Culture of Dublin

Dublin has always been the cultural centre of Ireland and one of the significant places in Europe in this aspect. It is notorious for the bright figures in the fields of art and especially literature that were born or worked here. Let us just mention a few names – George Bernard Shaw, Oscar Wilde and Jonathan Swift. Furthermore, a row of diverse events in all art genres are invariably among the highlights of daily life in the Irish capital. Theatres, cinemas and cultural centres present the latest achievements of world artists to locals and tourists. Due to the mass immigration from all over the world in the last decades, Irish culture has acquired a hint of internationalism, which can be easily noticed in the multicultural atmosphere of Dublin.

Although a large percentage of the Irish population lives in and around Dublin, the capital is not exactly representative of the country in cultural respect. To some extent this is due to the much higher share of foreigners in Dublin than anywhere else on the island. The latter bring their customs and traditions with them and they mingle into the host culture and enrich it. Most immigrants come from countries closely related to Ireland, such as the United Kingdom and the Scandinavian countries, but there are also fast growing communities of Muslims, Chinese and Russians, which have totally different customs, celebrations etc. All this makes Dublin a melting pot of nations and a flourishing cultural centre.

The exuberant capital of Ireland is very rich in festivals and street celebrations of different kinds, including dance, film, art festivals, food and fun fairs and many, many others. The most splendid and colourful event in early spring is the celebration of St Patrick’s Day, dedicated to the national patron saint. If you happen to sojourn in Dublin in the end of April and beginning of May, pay attention to the triumph of beauty and excitement, called Dublin Dance Festival. For a week or so, thousands gather in the city centre to admire the art of contemporary dance performers from all parts of the globe.

Particularly entertaining is the Children’s Season of the festival, held simultaneously with the main events. A must for fans of classical music is the Handel Festival, carried out annually in honour of the great German composer, narrowly connected with Dublin. One of the more unusual events is the biggest Irish food festival, named Taste of Dublin. Within four days each summer the most prestigious restaurants and the most renowned cooks in the city deliver immense culinary pleasure to more than 30,000 gourmets in the romantic ambience of Iveagh Gardens.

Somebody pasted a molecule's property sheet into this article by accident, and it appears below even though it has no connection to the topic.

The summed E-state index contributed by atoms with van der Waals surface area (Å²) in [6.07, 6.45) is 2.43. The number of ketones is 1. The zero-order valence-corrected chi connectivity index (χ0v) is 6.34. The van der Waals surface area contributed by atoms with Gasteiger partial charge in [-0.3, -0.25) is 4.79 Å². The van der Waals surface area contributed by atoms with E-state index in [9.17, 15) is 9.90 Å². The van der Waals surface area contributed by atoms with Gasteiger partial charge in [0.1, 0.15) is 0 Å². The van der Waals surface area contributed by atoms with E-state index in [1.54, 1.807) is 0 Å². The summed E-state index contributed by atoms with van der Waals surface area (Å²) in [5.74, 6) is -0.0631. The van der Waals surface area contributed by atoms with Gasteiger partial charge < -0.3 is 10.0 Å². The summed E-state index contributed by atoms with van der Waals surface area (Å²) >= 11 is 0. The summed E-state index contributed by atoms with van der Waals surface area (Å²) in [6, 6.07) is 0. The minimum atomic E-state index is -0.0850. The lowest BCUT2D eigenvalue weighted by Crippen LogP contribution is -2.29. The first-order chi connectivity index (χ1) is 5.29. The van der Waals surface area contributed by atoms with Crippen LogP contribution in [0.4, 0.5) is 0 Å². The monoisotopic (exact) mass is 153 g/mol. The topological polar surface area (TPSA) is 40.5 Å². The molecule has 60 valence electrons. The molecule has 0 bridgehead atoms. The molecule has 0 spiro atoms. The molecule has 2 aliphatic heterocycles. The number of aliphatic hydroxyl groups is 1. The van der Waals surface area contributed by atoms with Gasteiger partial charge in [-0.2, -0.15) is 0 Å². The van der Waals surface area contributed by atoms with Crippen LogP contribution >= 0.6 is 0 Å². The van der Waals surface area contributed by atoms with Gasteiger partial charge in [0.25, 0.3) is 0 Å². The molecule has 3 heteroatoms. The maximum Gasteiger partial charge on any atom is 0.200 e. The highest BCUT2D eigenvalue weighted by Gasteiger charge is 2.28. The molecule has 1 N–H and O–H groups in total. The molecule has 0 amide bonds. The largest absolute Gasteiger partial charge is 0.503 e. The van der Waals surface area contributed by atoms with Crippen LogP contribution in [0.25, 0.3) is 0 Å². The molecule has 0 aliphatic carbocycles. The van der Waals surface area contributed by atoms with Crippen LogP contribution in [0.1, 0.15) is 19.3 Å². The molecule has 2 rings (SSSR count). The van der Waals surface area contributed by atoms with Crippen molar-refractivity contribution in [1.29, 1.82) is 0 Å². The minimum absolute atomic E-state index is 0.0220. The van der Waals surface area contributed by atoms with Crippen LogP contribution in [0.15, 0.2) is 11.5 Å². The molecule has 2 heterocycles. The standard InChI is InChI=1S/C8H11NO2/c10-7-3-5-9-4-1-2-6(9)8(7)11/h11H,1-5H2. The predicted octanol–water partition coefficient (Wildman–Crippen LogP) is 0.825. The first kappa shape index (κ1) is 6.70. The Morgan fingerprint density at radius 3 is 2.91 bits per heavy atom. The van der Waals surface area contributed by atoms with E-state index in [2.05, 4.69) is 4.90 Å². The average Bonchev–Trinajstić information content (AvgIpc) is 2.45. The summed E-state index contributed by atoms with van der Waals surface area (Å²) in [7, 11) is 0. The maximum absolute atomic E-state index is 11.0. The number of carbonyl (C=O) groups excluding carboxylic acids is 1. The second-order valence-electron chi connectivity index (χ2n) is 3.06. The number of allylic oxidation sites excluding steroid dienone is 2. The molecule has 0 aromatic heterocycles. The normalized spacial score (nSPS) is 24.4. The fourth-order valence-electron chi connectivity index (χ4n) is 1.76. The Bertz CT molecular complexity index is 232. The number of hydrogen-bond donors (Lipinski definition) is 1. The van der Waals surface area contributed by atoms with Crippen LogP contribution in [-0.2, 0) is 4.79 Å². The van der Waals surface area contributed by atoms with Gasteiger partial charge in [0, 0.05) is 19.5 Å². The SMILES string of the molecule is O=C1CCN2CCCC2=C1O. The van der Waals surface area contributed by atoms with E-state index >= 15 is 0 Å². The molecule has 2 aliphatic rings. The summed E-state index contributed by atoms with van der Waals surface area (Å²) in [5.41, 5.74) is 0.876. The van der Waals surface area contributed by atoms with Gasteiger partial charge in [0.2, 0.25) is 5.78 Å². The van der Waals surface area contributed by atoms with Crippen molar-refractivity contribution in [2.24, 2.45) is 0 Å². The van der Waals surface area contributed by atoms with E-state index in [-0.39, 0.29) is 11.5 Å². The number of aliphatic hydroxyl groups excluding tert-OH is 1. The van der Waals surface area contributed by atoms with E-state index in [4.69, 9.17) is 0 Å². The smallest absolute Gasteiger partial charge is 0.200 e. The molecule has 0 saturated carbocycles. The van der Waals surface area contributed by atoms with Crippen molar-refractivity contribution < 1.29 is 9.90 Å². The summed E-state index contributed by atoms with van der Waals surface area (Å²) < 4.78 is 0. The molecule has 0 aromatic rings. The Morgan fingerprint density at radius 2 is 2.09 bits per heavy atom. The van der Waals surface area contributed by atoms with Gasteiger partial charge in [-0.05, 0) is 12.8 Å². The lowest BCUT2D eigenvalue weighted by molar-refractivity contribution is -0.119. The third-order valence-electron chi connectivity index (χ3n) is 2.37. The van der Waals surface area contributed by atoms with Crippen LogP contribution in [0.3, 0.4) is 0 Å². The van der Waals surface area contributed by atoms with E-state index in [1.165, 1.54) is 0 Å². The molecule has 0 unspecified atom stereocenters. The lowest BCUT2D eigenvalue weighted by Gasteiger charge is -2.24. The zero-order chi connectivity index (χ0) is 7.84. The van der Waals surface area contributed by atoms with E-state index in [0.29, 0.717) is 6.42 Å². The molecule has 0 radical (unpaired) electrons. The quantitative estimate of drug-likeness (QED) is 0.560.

A favourite event for both Dubliners and guests of the capital is the already traditional Culture Night Dublin in September. More than 80 museums, galleries, theatres, cathedrals and cultural institutions of all branches provide a night of free entertainment and discovery for people of all ages and interests. Concerts, exhibitions, workshops, guided walks and a host of indoor and outdoor events provide a unique opportunity to explore and enjoy the diverse cultural life of the Irish capital by night.

Dublin also has a lot to offer to connoisseurs of art and history. A number of magnificent buildings and ensembles, above all cathedrals and government buildings, witness the grandeur of the Georgian epoch. The world-famous Irish castles provide the visitor with a valuable insight into the history of the nation with its secrets and mysteries. Of course, innumerable museums, devoted to even more different themes in all areas of knowledge welcome guests who want to learn anything about Dublin and its culture. Only a small part of those that should be visited at any cost are Chester Beatty Library with its stunning collection of artifacts dating from 2700 B.C. onwards, the Irish Museum of Modern Art, the National Museum of Ireland, the National Gallery, the City Arts Centre and so on.

When talking about culture and Dublin, we should definitely consider the literature. This city gave birth to some of the most recognized writers of all times. Everyone has heard of the genius Oscar Wilde, the Noble laureates George Bernard Shaw, William Butler Yeats and Samuel Beckett, the enchanting Jonathan Swift and the creator of Dracula, Bram Stoker. All these exceptional figures in the world history have house museums here. The exquisite atmosphere and charm of Dublin have determined the presence of the city in many memorable literary works, like the masterpieces of Jonathan Swift for instance.

Another element not to be missed from the rich cultural life in Dublin is the theatre. Several excellent locations tempt lovers of the visual art with world-class actors and performances. The largest venue is Mahony Hall in the suburb of Glasnevin. The central part of the capital also abounds in well-known theatres, such as the Gaiety, the Abbey, the Olympia and the Gate. Their repertoire features plays by world classics, operas, music performances and other genres almost every day.